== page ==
Training

Discussion in 'College Tennis Talk' started by Alessandro, Dec 11, 2008.

  1. Alessandro

    Alessandro New User

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    How many hours a day DI DII and DIII players generally train on the court?

    And in gym or on the track ???
     
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  2. ClarkC

    ClarkC Hall of Fame

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    I believe the NCAA limit is 20 hours per week. Not sure how match time figures into the total during the season.
     
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  3. BigBUBBA

    BigBUBBA Semi-Pro

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    You would never survive college tennis if you didn't do conditioning on your own also. Some teams are very lax, others force you very hard. D3 obviously has the lowest training expectations, and D2 is lower, D1 is pretty high, like an academy even at some schools.

    ~Bubbs
     
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  4. jaggy

    jaggy G.O.A.T.

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    There is also volunteer work that is on top of the 20 hours, coaches cannot be present during this but often team captains run them
     
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  5. Pusher

    Pusher Professional

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    Count on exceeding the NCAA limit of 20 hours/week. Most/some coaches require 3-5 hours/day, 6 days a week. There is no NCAA limit on "unsupervised" practice.

    Add to that running 3 days a week both distance and sprints-mostly quarters.

    Then add weight lifting 5 days a week.

    This may not be the norm at all or even the majority of colleges but it is at my son's college( D-1).

    Hope that helps.
     
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  6. Alessandro

    Alessandro New User

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    Thank you all very much for the answers...I'm planning to play in a D2 college and I just wanted to know how it works about training&co :)
     
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  7. cncretecwbo

    cncretecwbo Semi-Pro

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    d3 is mostly up to how hard you want to work on your own
     
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  8. LeeD

    LeeD Bionic Poster

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    Really it depends how good you want to play.
    If you have natural correct strokes, happen to be 6'6" and quicker than LebronJames, you can skate along with 15 hours a week practice, then lose to someone who's just plain tougher, quicker, smarter, and can outrun you.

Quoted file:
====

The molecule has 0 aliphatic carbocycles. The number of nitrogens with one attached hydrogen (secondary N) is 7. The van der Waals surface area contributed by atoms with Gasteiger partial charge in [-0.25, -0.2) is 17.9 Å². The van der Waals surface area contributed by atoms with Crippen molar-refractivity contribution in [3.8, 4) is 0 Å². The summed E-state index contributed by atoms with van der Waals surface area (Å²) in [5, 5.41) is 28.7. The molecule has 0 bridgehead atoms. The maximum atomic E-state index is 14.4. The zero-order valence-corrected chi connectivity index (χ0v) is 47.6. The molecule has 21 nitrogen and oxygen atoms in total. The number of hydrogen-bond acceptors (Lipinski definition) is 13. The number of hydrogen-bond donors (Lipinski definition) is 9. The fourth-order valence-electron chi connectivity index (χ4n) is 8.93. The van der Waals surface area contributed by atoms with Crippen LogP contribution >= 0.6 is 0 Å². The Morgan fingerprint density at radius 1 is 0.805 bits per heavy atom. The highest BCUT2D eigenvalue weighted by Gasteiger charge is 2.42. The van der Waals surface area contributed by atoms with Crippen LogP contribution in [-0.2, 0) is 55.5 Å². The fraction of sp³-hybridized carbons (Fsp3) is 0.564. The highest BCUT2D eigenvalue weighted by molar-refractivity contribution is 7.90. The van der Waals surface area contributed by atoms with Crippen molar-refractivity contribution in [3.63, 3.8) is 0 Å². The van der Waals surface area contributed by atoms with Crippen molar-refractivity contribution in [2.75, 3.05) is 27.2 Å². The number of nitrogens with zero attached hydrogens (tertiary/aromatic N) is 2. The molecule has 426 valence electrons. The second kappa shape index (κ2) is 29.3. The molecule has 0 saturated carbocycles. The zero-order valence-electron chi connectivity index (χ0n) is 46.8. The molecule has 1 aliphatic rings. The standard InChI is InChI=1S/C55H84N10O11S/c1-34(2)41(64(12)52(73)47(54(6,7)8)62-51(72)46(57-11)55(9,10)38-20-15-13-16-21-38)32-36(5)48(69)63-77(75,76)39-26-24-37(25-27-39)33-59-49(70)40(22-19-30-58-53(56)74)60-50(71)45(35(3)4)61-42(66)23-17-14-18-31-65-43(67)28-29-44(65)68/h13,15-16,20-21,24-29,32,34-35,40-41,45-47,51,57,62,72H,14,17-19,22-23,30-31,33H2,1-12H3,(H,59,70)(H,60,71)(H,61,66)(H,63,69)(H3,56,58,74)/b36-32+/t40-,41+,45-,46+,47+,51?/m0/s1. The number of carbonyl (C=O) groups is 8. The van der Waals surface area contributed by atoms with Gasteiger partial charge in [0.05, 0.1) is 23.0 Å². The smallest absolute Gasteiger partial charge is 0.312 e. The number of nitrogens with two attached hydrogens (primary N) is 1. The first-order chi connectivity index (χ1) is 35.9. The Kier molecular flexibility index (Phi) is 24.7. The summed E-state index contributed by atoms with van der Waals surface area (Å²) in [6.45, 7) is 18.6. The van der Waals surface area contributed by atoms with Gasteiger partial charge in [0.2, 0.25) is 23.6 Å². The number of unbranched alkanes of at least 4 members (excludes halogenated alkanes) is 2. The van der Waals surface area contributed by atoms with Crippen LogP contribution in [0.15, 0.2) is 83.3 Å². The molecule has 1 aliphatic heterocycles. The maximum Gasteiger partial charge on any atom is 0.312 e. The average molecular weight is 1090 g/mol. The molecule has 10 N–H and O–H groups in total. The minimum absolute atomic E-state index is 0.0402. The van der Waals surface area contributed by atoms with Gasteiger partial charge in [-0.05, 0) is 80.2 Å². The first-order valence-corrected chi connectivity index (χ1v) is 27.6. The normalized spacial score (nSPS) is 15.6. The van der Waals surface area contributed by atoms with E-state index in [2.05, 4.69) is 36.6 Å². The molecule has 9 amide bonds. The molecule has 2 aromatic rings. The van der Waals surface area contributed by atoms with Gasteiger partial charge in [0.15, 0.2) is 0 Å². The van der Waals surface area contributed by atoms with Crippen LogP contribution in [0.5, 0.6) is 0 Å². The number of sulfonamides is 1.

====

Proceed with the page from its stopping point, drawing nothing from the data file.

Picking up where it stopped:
However, if you really want it, and you have the basic natural physical skills, you need to be the fastest you can be, the strongest for playing tennis (NOT heavy weights), have the most endurance to play 3 hour straight at 5.5 level and not tire out, can handle 120 mph balls hit right into your forehand hip, can dig out shoelace high balls and place them in the corners deep and low, hit 70 mph backhand overheads, and place EVERY serve to the forehand, into the body, or to the backhand (first don't need to all go in, just 60%), then you do what it takes to get there. Whatever it takes.
     
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  9. tennismom42

    tennismom42 Semi-Pro

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    Why are you planning on playing D2?

    Is it because people are telling you it's less practice or because the school you like happens to be a D2?

    I am just a little nervous about your assumptions of what D2 schools are.
     
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  10. guido88

    guido88 New User

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    I think that its not only how hard you want to work on your own, but also what level your team is. I know players on the stanford womens team and they practice for 2 - 3 hrs/day including conditioning on some days, and then on others only practice for an hour. I also know that some division 3 teams, like Emory's mens team, practice 2.5 hrs on court and then .5 doing off court stuff. It really depends.
     
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  11. JLyon

    JLyon Hall of Fame

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    Yes NCAA only allows 20 hrs of Practice/Training per week and no more than 6 days straight, but there should be plenty of individual practice in order to maintain status on team.
     
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  12. MIGHTY MANFRED THE WONDER

    MIGHTY MANFRED THE WONDER Semi-Pro

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    Thats the training side-
    Then there is travel, and the job you were set up with by the athletic department to help carry your costs.

    I spent the holidays with a top football receiver and a (headed for olympics) University swimmer.
    In talking with them, they re-enforced the fact that a D1 college athlete BELONGS to the University. You have no freinds outside the team- Social life, ah... no not really.. You are constantly dodging drinking and other troubles, manditory training table diets, memorizing play books.
    Then there is school and grades, for those wanting to go on in school, those don't take a back seat just because you are playing for the school.
     
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